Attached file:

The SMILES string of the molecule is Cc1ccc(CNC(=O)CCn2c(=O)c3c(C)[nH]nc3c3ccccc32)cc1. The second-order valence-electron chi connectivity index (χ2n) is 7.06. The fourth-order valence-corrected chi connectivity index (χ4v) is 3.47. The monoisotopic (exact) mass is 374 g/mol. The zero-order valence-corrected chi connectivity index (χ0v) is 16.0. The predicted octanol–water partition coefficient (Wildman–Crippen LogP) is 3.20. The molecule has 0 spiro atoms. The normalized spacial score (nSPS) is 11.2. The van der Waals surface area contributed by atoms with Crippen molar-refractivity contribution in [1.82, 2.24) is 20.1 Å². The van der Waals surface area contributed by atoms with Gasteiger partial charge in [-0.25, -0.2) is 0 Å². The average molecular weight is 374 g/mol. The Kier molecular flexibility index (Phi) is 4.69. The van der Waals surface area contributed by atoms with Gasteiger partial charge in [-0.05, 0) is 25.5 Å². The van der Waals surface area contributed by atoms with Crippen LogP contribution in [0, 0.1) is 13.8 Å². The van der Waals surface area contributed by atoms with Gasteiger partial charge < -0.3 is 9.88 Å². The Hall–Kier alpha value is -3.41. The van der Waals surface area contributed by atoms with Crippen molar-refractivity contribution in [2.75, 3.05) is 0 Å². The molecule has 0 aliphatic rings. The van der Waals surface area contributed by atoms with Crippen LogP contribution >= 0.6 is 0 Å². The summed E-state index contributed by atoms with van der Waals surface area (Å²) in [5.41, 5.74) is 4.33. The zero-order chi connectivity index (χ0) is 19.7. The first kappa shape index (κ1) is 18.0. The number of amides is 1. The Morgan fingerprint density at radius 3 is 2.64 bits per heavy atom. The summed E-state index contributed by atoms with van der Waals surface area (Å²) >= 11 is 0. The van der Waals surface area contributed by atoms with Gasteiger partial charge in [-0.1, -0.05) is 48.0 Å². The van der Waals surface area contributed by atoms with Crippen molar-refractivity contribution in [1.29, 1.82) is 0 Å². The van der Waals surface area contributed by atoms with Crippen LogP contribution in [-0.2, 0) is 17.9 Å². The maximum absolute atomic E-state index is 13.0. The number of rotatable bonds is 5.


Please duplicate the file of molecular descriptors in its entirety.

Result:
The SMILES string of the molecule is Cc1ccc(CNC(=O)CCn2c(=O)c3c(C)[nH]nc3c3ccccc32)cc1. The second-order valence-electron chi connectivity index (χ2n) is 7.06. The fourth-order valence-corrected chi connectivity index (χ4v) is 3.47. The monoisotopic (exact) mass is 374 g/mol. The zero-order valence-corrected chi connectivity index (χ0v) is 16.0. The predicted octanol–water partition coefficient (Wildman–Crippen LogP) is 3.20. The molecule has 0 spiro atoms. The normalized spacial score (nSPS) is 11.2. The van der Waals surface area contributed by atoms with Crippen molar-refractivity contribution in [1.82, 2.24) is 20.1 Å². The van der Waals surface area contributed by atoms with Gasteiger partial charge in [-0.25, -0.2) is 0 Å². The average molecular weight is 374 g/mol. The Kier molecular flexibility index (Phi) is 4.69. The van der Waals surface area contributed by atoms with Gasteiger partial charge in [-0.05, 0) is 25.5 Å². The van der Waals surface area contributed by atoms with Crippen LogP contribution in [0, 0.1) is 13.8 Å². The van der Waals surface area contributed by atoms with Gasteiger partial charge < -0.3 is 9.88 Å². The Hall–Kier alpha value is -3.41. The van der Waals surface area contributed by atoms with Crippen molar-refractivity contribution in [2.75, 3.05) is 0 Å². The molecule has 0 aliphatic rings. The van der Waals surface area contributed by atoms with Crippen LogP contribution >= 0.6 is 0 Å². The summed E-state index contributed by atoms with van der Waals surface area (Å²) in [5.41, 5.74) is 4.33. The zero-order chi connectivity index (χ0) is 19.7. The first kappa shape index (κ1) is 18.0. The number of amides is 1. The Morgan fingerprint density at radius 3 is 2.64 bits per heavy atom. The summed E-state index contributed by atoms with van der Waals surface area (Å²) >= 11 is 0. The van der Waals surface area contributed by atoms with Gasteiger partial charge in [-0.1, -0.05) is 48.0 Å². The van der Waals surface area contributed by atoms with Crippen molar-refractivity contribution in [1.29, 1.82) is 0 Å². The van der Waals surface area contributed by atoms with Crippen LogP contribution in [-0.2, 0) is 17.9 Å². The maximum absolute atomic E-state index is 13.0. The number of rotatable bonds is 5.